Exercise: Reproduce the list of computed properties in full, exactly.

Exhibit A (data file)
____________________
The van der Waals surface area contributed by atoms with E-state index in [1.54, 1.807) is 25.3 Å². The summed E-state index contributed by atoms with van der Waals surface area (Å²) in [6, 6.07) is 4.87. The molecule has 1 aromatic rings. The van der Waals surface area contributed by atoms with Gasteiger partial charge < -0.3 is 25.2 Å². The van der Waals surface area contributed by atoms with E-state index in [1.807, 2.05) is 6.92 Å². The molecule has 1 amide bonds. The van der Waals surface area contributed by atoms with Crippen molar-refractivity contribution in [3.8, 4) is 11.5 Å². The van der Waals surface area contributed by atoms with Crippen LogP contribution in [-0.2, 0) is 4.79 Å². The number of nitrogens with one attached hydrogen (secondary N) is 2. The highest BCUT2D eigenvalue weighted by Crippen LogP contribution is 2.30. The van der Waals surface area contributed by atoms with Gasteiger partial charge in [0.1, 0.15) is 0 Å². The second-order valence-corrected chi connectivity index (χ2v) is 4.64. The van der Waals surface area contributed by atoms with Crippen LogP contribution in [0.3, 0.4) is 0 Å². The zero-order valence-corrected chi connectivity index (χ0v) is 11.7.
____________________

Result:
The van der Waals surface area contributed by atoms with E-state index in [1.54, 1.807) is 25.3 Å². The summed E-state index contributed by atoms with van der Waals surface area (Å²) in [6, 6.07) is 4.87. The molecule has 1 aromatic rings. The van der Waals surface area contributed by atoms with Gasteiger partial charge < -0.3 is 25.2 Å². The van der Waals surface area contributed by atoms with E-state index in [1.807, 2.05) is 6.92 Å². The molecule has 1 amide bonds. The van der Waals surface area contributed by atoms with Crippen molar-refractivity contribution in [3.8, 4) is 11.5 Å². The van der Waals surface area contributed by atoms with Crippen LogP contribution in [-0.2, 0) is 4.79 Å². The number of nitrogens with one attached hydrogen (secondary N) is 2. The highest BCUT2D eigenvalue weighted by Crippen LogP contribution is 2.30. The van der Waals surface area contributed by atoms with Gasteiger partial charge in [0.1, 0.15) is 0 Å². The second-order valence-corrected chi connectivity index (χ2v) is 4.64. The van der Waals surface area contributed by atoms with Crippen LogP contribution in [0.3, 0.4) is 0 Å². The zero-order valence-corrected chi connectivity index (χ0v) is 11.7.